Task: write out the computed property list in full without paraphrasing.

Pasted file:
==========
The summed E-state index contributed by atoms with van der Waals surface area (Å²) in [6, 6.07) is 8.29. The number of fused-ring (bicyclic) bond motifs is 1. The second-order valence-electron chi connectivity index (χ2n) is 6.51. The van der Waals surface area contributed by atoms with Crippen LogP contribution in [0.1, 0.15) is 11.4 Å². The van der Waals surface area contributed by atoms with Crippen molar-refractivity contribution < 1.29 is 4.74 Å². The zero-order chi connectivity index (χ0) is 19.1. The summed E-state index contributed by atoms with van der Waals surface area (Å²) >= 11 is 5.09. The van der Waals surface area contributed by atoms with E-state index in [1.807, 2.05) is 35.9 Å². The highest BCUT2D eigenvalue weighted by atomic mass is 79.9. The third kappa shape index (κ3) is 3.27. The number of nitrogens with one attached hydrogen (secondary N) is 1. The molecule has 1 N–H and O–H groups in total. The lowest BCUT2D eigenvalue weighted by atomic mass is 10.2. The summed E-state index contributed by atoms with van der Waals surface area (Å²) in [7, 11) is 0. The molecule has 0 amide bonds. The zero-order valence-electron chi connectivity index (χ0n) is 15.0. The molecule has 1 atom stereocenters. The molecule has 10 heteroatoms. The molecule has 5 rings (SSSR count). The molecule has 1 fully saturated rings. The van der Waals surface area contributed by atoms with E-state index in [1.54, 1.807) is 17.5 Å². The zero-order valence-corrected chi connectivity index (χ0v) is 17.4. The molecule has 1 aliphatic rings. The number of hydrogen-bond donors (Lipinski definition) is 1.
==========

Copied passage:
The summed E-state index contributed by atoms with van der Waals surface area (Å²) in [6, 6.07) is 8.29. The number of fused-ring (bicyclic) bond motifs is 1. The second-order valence-electron chi connectivity index (χ2n) is 6.51. The van der Waals surface area contributed by atoms with Crippen LogP contribution in [0.1, 0.15) is 11.4 Å². The van der Waals surface area contributed by atoms with Crippen molar-refractivity contribution < 1.29 is 4.74 Å². The zero-order chi connectivity index (χ0) is 19.1. The summed E-state index contributed by atoms with van der Waals surface area (Å²) >= 11 is 5.09. The van der Waals surface area contributed by atoms with E-state index in [1.807, 2.05) is 35.9 Å². The highest BCUT2D eigenvalue weighted by atomic mass is 79.9. The third kappa shape index (κ3) is 3.27. The number of nitrogens with one attached hydrogen (secondary N) is 1. The molecule has 1 N–H and O–H groups in total. The lowest BCUT2D eigenvalue weighted by atomic mass is 10.2. The summed E-state index contributed by atoms with van der Waals surface area (Å²) in [7, 11) is 0. The molecule has 0 amide bonds. The zero-order valence-electron chi connectivity index (χ0n) is 15.0. The molecule has 1 atom stereocenters. The molecule has 10 heteroatoms. The molecule has 5 rings (SSSR count). The molecule has 1 fully saturated rings. The van der Waals surface area contributed by atoms with E-state index in [1.54, 1.807) is 17.5 Å². The zero-order valence-corrected chi connectivity index (χ0v) is 17.4. The molecule has 1 aliphatic rings. The number of hydrogen-bond donors (Lipinski definition) is 1.